Is stroke rehabilitation a metabolic problem?

Roberto Aquilani, Mirella Boselli, Baiardi Paola, Evasio Pasini, Paolo Iadarola, Manuela Verri, Simona Viglio, Annamaria Condino, Federica Boschi

Research output: Contribution to journalArticlepeer-review


Background: This study looks at the impact of inflammation during the rehabilitation stage of strokes and its effect on neuro-functional recovery. Methods: This study investigated 94 patients suffering from strokes and admitted to rehabilitation. Anthropometric characteristics, serum proteins and inflammatory markers, plasma amino acids and neurofunction were all assessed. Results: 55.3% patients had an inflammatory status (Interleukin-6 = 19.24 ± 23.01 pg ml-1 vs. 4.1 ± 1.6 pg ml-1 for non-inflamed subjects (p <0.001). Inflammation was positively linked to positive proteins (alpha-1 globulin, p <0.02) and negatively linked to negative proteins (albumin, p <0.02; prealbumin, p <0.01; transferrin, p <0.05) of the acute-phase response. Inflammation was associated with low plasma concentrations of total amino acids. For the multiple logistic regression analysis, albumin (p <0.001) and body weight maintenance (p <0.001) were independent predictors of patient functional independence. Inflammation in dysphagic stroke (31.9%) patients was associated with more accentuated disability compared to non-inflamed dysphagics. The serum positive reactant alpha 1 globulin was the most powerful predictor of dysphagia severity (p <0.001). At discharge, dysphagia improvement was associated with improved acute-phase negative proteins. Conclusions: An inflammatory status may persist for most patients with strokes during the rehabiliation stage of the disease, its prevalence being higher in dysphagic compared to non-dysphagic subjects. The improvement in circulating albumin and body weight maintenance are predictors of neuro-function, even in dysphagic subjects.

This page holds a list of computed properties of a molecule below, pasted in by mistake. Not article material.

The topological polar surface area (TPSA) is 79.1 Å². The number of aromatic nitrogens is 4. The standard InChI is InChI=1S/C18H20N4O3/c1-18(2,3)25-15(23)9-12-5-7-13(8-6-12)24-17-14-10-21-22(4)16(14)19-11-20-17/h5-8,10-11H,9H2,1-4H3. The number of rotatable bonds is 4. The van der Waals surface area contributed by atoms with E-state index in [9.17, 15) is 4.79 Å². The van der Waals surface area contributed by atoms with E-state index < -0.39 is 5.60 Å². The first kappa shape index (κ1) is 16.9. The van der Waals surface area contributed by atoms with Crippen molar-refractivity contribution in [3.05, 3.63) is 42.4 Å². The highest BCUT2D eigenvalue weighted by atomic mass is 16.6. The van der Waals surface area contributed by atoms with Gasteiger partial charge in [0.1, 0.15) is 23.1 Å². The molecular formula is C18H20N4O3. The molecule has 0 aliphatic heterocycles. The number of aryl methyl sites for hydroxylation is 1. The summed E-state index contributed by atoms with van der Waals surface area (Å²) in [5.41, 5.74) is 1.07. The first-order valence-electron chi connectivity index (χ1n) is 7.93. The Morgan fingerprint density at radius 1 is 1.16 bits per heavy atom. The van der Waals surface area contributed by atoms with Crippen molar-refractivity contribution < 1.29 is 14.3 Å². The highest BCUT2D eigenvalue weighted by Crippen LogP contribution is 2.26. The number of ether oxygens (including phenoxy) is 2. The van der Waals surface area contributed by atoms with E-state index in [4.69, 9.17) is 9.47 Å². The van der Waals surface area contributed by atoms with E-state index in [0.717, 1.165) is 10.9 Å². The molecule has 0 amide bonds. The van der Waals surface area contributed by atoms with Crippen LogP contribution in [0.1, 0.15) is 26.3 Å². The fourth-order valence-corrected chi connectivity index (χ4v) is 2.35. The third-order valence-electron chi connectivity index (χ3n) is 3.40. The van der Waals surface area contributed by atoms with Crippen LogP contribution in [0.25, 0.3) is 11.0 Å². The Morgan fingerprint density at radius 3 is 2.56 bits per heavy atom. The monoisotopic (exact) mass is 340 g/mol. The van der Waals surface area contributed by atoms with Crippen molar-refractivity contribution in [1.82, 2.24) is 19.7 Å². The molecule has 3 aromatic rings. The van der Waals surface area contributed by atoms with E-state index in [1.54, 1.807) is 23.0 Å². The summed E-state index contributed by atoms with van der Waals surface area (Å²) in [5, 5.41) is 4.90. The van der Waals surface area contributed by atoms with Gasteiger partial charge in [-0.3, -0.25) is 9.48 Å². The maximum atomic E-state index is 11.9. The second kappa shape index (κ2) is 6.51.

Original languageEnglish
Pages (from-to)161-173
Number of pages13
JournalBrain Injury
Issue number2
Publication statusPublished - 2014


  • Inflammation
  • Neurofunction
  • Protein status

ASJC Scopus subject areas

  • Clinical Neurology
  • Arts and Humanities (miscellaneous)
  • Developmental and Educational Psychology


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